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I think this forum is full of amateur weather enthusiast's who understand that calling the weather 5 days from now is not an exact science. So when posters claim one freak event is proof of AGW/climate catastrophe and the "science" backs it up they're naturally sceptical.
And so they should be, I didn’t do that however
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21-02-2021, 18:40   #36
Gaoth Laidir
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Polar amplification weakens the jet stream and polar vortex making these events that bit more likely. Doesn’t mean they were impossible or never happened before AGW, but the dice is getting loaded
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Yes, but a once in a century event could become a once in a decade event due to climate
Says you. Conjecture, Your Honour.

Do you know how many ice storms Houston has had over the past century?
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21-02-2021, 20:49   #37
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Akrasia speaks of disruption of the 'polar vortex' as if it was something abnormal. It isn't, and we have only to look back even at relatively recent history to know this. Historic long term winter averages in this country for example are lower than present precisely because colder temperature occurred more frequently as Arctic & Continental air masses were more commonly occurring, of which can only really occur when the PV is in a weakened state.

But remember one of the last times the PV was in full swing? (2013-2014), that too was blamed on climate change and a sign of things to come.

The temperature gradient between the Pole and the Tropics is of course weaker this year, at least in the Pacific region, because 'La Nina' is still ongoing.
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22-02-2021, 00:05   #38
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https://twitter.com/NWSSanAntonio/st...77504067559425
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22-02-2021, 00:14   #39
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https://twitter.com/NOAAClimate/stat...32902583091200
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22-02-2021, 08:51   #40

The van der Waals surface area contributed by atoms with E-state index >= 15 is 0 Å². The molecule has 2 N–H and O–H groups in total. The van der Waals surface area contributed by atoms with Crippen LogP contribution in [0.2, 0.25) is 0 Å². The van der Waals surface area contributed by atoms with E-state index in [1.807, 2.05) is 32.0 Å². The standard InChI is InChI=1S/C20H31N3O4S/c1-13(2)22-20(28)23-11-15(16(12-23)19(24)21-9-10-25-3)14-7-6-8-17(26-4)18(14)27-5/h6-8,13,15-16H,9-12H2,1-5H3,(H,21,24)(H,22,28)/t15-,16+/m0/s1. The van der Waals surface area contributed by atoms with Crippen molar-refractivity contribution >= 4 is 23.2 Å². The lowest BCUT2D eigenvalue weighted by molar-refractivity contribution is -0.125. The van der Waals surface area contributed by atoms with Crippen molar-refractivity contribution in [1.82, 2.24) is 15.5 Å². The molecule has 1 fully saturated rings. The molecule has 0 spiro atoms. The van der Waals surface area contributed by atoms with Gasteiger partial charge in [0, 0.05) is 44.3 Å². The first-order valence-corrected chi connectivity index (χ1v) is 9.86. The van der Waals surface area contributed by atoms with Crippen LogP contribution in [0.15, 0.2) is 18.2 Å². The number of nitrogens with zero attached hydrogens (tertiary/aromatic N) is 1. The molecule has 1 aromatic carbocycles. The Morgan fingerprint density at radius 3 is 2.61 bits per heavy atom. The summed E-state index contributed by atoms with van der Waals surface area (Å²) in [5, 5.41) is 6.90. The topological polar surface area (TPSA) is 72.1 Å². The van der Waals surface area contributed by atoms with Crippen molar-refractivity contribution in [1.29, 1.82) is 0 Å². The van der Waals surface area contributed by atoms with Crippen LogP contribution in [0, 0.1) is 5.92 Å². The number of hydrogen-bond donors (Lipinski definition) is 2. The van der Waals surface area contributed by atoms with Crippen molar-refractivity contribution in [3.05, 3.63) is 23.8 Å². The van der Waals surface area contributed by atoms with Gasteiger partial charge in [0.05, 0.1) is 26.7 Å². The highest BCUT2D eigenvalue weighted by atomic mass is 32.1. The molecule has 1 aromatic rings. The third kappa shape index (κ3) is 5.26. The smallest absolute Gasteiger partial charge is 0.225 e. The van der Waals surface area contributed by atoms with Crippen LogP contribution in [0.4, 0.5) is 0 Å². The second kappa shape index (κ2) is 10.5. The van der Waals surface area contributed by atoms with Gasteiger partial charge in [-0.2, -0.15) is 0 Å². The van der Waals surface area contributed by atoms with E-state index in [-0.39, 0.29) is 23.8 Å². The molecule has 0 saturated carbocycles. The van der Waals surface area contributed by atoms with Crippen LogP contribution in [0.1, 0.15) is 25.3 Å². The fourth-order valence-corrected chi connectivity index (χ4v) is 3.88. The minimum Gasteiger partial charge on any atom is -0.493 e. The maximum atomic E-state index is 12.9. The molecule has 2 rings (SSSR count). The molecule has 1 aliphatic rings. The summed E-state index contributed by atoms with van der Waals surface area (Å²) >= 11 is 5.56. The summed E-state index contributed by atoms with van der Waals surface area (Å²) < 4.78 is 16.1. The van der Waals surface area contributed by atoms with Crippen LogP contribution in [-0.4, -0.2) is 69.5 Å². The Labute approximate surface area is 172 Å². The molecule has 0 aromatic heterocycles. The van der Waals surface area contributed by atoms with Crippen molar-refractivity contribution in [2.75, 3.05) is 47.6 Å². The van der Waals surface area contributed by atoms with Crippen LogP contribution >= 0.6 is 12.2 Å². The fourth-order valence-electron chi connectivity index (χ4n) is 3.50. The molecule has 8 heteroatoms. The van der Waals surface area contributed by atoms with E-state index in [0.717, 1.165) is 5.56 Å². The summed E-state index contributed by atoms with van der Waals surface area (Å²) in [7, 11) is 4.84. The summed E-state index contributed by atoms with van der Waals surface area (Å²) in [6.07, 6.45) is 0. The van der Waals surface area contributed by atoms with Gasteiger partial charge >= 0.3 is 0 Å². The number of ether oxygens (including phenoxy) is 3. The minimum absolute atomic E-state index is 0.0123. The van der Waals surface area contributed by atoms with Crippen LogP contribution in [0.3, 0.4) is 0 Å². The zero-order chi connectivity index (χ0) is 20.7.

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A 7000% increase on energy prices on struggling people?

Oh America, you never fail to impress me.
Studies backed by computer generated models said otherwise.

Note: A heat pump only works when the outside temperature is above freezing. It can’t heat a home in harsh winter weather and Texans in the South don’t have to worry about this drawback or did not until last week.


Converting homes to all-electric heating would save money and slash emissions in the Lone Star State, a study finds.
November 22, 2019


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Electric heat pumps will become cleaner as more zero-carbon wind and solar power are added to the ERCOT grid. By the end of 2018, 30 percent of the energy used on the ERCOT grid was from carbon-free sources.

According to the U.S. Energy Information Administration, three in five Texas households already use electricity as their primary source of heat, much of it electric-resistance heating. Rhodes and White did not model the energy use and peak demand impacts of replacing that electric-resistance heating with much more energy efficient heat pumps.

“Most of the electric-resistance heating in Texas is located in the very far south, where they don’t have much heating at all,” Rhodes said. “You would see savings in terms of the bills there because these heat pumps definitely operate more efficiently than electric-resistance heating for most of the time.”

source

Before we go pointing fingers at America, Our infrastructure is designed to work in fair weather conditions. Ireland did not fare so well during the March 2018 cold, the death rate from flu increased to levels seen with Covid, animal deaths increased and the water infrastructure needed many repairs. Ireland is rolling out SMART meters and the pricing system for electricity will change the pricing is modelled around fair weather conditions not winter extremes.


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The much-anticipated rollout of smart electricity meters in Ireland will be a game-changer for Ireland’s energy customers and suppliers alike.

For customers, the ability to monitor consumption in real time could help many households to improve their energy efficiency, lower their carbon footprint and reduce their bills.

Smart meters should also bring peace of mind when it comes to energy costs, as well as the convenience of not having to submit meter readings manually.

Suppliers will no longer have to estimate bills and might see the roll-out of smart meters as an opportunity to introduce innovative price plans and pricing structures.

source
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24-02-2021, 00:21   #41
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https://www.comicsands.com/conspirac...2650723426.htm

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25-02-2021, 13:05   #42
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Maybe someone more educated on the Polar Vortex (PV) can clarify this

Strong PV leads to a higher chance of milder winter for Europe/N. America. A milder winter is an indicator of AGW effect.

A weak PV increases the chances of a colder winter in Europe/N. America. A weak PV is an indicator of AGW effects.

What is the goldilocks zone that would qualify as a non AGW impacted winter?


I know I'm over simplifying this. But is there an element of hedging going on? In that all roads lead back to one. Any deviation from that is an anomaly.